Our amazing planet.

Drifting Antarctic Icebergs Seen from Space

NASA image of South Georgia Island
Two Antarctic icebergs floating near South Georgia Island in the south Atlantic Ocean were photographed by a NASA satellite on Sept 29. (Image credit: Jeff Schmaltz, LANCE MODIS Rapid Response Team at NASA)

As spring began to warm the Southern Hemisphere, a NASA satellite captured a snow-and-ice covered island surrounded by Antarctic icebergs. 

NASA's Terra satellite spotted two icebergs, which measured more than 21 miles (35 kilometers) long, floating near South Georgia Island in the southern Atlantic Ocean, with several smaller ice chunks clustered nearby. South Georgia Island itself is only 105 miles (170 km) long  from northwest to southeast.

Thanks to unusually clear skies, the Moderate Resolution Imaging Spectroradiometer (MODIS) on acquired this natural-color image on Sept. 29. Off the island's northwestern tip was Iceberg C-19C, a remnant of the larger Iceberg C-19, which calved off Antarctica's Ross Ice Shelf in May 2002. To the southeast is Iceberg B-15F, a remnant of Iceberg B-15, which calved off the Ross Ice Shelf in March 2000.

Iceberg calving is a natural process where a huge chunk of ice breaks off from a glacier or ice shelf and slowly moves out to sea, gradually disintegrating into smaller pieces.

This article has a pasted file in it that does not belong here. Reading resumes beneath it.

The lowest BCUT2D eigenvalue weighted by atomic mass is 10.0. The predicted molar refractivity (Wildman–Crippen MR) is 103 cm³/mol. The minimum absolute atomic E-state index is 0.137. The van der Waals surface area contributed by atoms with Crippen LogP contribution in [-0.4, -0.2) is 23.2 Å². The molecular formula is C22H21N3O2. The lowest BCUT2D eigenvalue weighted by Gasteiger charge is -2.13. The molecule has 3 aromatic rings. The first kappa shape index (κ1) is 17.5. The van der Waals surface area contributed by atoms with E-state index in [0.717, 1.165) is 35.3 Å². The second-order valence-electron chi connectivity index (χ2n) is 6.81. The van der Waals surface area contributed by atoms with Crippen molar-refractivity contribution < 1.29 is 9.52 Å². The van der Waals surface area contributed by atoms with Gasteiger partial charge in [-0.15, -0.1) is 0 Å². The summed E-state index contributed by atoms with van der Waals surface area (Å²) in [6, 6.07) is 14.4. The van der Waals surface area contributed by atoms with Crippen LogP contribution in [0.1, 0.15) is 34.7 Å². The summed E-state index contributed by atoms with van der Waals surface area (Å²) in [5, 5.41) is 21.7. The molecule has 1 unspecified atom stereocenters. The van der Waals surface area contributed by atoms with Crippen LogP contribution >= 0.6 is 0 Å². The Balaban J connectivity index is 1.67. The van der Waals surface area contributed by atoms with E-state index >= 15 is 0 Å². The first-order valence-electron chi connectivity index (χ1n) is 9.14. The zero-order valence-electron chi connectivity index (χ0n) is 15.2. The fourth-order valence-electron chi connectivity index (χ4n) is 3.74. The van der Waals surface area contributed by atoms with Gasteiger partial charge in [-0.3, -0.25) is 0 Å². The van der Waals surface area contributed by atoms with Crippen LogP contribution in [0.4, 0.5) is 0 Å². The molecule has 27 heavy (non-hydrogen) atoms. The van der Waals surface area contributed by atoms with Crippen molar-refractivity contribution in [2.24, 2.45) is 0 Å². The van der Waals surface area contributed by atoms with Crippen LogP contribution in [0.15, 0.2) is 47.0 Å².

When MODIS captured the image, wisps of blue-green colored the water off the island's southwestern coast. The color likely comes from glacial flour — fine, powdery sediment that forms as glaciers grind down rocks beneath them, Norman Kuring of the Ocean Color Team at NASA's Goddard Space Flight Center said in a statement. The sediment washed out to sea from glaciers on South Georgia Island, he said.

The presence of icebergs in this region is not unusual. Antarctic icebergs tend to get caught up in deep ocean currents that return the icebergs to this region again and again, Ted Scambos of the National Snow and Ice Data Center said in a statement. In January 2004, much larger icebergs congregated off South Georgia's shores, according to NASA.

Live Science Staff
For the science geek in everyone, Live Science offers a fascinating window into the natural and technological world, delivering comprehensive and compelling news and analysis on everything from dinosaur discoveries, archaeological finds and amazing animals to health, innovation and wearable technology. We aim to empower and inspire our readers with the tools needed to understand the world and appreciate its everyday awe.